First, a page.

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The House An Episode in the Lives of Reuben Baker, Astronomer, and of His Wife, Alice

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It was either Plato the Athenian, or Confucius the Chinese, or Andromachus the Cretan—or some other philosopher whose name I disremember—that remarked once upon a time, and the time was many centuries ago, that no woman was happy until she got herself a home. It really makes no difference who first uttered this truth, the truth itself is and always has been recognized as one possessing nearly all the virtues of an axiom.

I recall that one of the first wishes I heard Alice express during our honeymoon was that we should sometime be rich enough to be able to build a dear little house for ourselves. We were poor, of course; otherwise our air castle would not have been "a dear little house"; it would have been a palatial residence with a dance-hall at the top and a wine-cellar at the bottom thereof. I have always observed that when the money comes in the poetry flies out. Bread and cheese and kisses are all well enough for poverty-stricken romance, but as soon as a poor man receives a windfall his thoughts turn inevitably to a contemplation of the probability of terrapin and canvasbacks.

I encouraged Alice in her fond day-dreaming, and we decided between us that the dear little house should be a cottage, about which the roses and the honeysuckles should clamber in summer, and which in winter should be banked up with straw and leaves, for Alice and I were both of New England origin. I must confess that we had some reason for indulging these pleasing speculations, for at that time my Aunt Susan was living, and she was reputed as rich as mud (whatever that may mean), and this simile was by her neighbors coupled with another, which represented Aunt Susan as being as close as a clapboard on a house. Whatever her reputation was, I happened to be Aunt Susan's nearest of kin, and although I never so far lost my presence of mind as to intimate even indirectly that I had any expectations, I wrote regularly to Aunt Susan once a month, and every fall I sent her a box of game, which I told her I had shot in the woods near our boarding-house, but which actually I had bought of a commission merchant in South Water Street.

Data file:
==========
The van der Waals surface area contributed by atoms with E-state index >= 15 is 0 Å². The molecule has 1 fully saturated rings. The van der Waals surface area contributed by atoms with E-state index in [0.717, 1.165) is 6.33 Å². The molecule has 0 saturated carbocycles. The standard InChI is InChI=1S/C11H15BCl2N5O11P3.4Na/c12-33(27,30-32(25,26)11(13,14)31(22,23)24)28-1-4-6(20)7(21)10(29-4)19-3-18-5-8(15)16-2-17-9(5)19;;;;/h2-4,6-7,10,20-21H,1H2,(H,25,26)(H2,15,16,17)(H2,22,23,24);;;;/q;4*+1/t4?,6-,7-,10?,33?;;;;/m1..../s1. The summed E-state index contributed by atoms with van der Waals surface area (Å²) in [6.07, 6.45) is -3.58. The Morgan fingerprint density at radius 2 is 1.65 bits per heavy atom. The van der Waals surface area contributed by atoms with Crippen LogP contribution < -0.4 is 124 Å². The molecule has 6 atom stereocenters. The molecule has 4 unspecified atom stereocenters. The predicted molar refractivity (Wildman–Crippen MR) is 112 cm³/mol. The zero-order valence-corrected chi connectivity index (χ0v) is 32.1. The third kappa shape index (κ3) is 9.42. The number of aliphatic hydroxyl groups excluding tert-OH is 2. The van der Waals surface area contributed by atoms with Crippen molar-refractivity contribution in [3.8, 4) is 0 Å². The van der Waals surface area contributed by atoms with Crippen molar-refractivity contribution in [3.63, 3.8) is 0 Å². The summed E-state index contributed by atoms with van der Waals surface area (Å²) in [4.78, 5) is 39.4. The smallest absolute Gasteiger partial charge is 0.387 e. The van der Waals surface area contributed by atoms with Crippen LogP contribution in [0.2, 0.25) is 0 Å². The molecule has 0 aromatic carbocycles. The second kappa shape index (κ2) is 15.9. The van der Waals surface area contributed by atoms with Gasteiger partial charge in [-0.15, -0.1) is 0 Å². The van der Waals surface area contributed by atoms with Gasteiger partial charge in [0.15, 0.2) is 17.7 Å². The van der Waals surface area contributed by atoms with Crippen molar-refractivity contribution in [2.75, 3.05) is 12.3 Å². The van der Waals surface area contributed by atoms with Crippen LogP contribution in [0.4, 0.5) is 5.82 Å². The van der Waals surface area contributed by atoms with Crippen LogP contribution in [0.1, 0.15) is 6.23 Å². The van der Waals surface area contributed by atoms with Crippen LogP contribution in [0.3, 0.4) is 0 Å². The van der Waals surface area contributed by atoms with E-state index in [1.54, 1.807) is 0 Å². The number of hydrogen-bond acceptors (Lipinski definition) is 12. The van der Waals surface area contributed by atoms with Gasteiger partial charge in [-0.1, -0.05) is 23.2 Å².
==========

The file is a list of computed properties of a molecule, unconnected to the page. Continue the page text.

With the legacy which we were to receive from Aunt Susan, Alice and I had it all fixed up that we should build a cottage like one which Alice had seen one time at Sweet Springs while convalescing at that fashionable Missouri watering-place from an attack of the jaundice. This cottage was, as I was informed, an ingenious combination of Gothic decadence and Norman renaissance architecture. Being somewhat of an antiquarian by nature, I was gratified by the promise of archaism which Alice's picture of our future home presented. We picked out a corner lot in,—well, no matter where; that delectable dream, with its Gothic and Norman features, came to an untimely end all too soon. At its very height Aunt Susan up and died, and a fortnight later we learned that, after bequeathing the bulk of her property to foreign missions, she had left me, whom she had condescended to refer to as her "beloved nephew," nine hundred dollars in cash and her favorite flower-piece in wax, a hideous thing which for thirty years had occupied the corner of honor in the front spare chamber....